Why are we waiting?

Maria Unwin, Leigh Kinsman, Scott Rigby. Why are we waiting? Patients’ perspectives for accessing emergency department services with non-urgent complaints  International Emergency Nursing. published online September 13, 2016

Highlights:

•A large number of non-urgent emergency department (ED) patients would prefer to be seen by their general practitioner.

•The young (those under 25 years of age) have a disproportionately high attendance rate for non-urgent conditions.

•Perceived need and convenience are the most commonly cited reasons for choosing to attend ED with non-urgent complaints.

•Musculoskeletal symptoms were the most common presenting complaint amongst non-urgent patients.

•Cost was not a significant factor in the decision to attend the ED.

Abstract

Background

Emergency departments world-wide report service demands which exceed resource availability. Themes such as crowding, non-urgent presentations, ambulance diversion and access block have been linked to complications in care, poorer patient outcomes, increased morbidity and staff burnout. People attending the emergency department with problems perceived as non-urgent are frequently attributed blame for increased service demand, yet little is known from the patients’ perspective.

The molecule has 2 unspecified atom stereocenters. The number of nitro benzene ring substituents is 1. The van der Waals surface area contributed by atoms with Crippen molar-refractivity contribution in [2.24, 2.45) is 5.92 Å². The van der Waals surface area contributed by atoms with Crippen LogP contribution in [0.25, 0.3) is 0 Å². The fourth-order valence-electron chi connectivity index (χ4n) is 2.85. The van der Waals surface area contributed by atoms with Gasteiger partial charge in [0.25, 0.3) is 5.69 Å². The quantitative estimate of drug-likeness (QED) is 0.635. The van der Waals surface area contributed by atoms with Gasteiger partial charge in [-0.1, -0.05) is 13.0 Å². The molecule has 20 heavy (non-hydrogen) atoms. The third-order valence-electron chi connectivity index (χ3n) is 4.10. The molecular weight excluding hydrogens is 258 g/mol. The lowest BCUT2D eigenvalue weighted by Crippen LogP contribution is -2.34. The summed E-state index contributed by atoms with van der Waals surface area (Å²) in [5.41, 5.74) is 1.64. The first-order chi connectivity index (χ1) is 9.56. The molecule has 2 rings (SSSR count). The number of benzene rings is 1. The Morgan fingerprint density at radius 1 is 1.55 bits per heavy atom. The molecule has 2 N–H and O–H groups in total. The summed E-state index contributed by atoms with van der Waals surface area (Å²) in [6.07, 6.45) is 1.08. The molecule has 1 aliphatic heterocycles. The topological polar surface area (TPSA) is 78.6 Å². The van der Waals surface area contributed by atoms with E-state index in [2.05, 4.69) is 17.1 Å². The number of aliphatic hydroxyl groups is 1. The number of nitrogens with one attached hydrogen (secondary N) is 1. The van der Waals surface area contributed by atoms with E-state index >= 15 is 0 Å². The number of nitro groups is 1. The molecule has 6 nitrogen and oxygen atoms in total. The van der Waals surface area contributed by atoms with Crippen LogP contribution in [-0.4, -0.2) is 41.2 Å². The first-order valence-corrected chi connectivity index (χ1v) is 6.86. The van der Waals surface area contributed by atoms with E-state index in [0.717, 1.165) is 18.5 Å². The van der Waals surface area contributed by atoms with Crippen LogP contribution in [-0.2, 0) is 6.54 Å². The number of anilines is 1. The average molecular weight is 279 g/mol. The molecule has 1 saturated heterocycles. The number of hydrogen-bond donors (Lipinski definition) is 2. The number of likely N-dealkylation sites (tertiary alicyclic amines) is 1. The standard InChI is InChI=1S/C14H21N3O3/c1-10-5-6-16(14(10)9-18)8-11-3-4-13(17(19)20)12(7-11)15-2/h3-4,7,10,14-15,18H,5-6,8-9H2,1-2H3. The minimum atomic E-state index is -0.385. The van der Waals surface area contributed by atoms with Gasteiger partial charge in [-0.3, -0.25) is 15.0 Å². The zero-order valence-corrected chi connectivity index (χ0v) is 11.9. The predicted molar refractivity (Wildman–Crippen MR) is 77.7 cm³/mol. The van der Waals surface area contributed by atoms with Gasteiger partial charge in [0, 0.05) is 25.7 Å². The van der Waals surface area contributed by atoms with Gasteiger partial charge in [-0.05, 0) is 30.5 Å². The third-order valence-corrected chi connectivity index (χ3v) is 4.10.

Method

This project utilised a descriptive cross-sectional waiting room survey of non-urgent patients to identify factors contributing to their decision making process to access ED services at a regional hospital in Tasmania, Australia. Data were analysed using a statistical software package and comparison made between the sample and population groups to determine broad representation.

Results

Patients’ decision making processes were found to be influenced by convenience, perceived need and referral by a health care provider. Cost did not present as a significant factor. A high incidence of patients under 25 years of age were identified and musculoskeletal complaints were the most common complaint across all age groups.

Conclusion

Further consideration is required to determine how to best meet service demand to facilitate the provision of the right service at the right time to the right patient.

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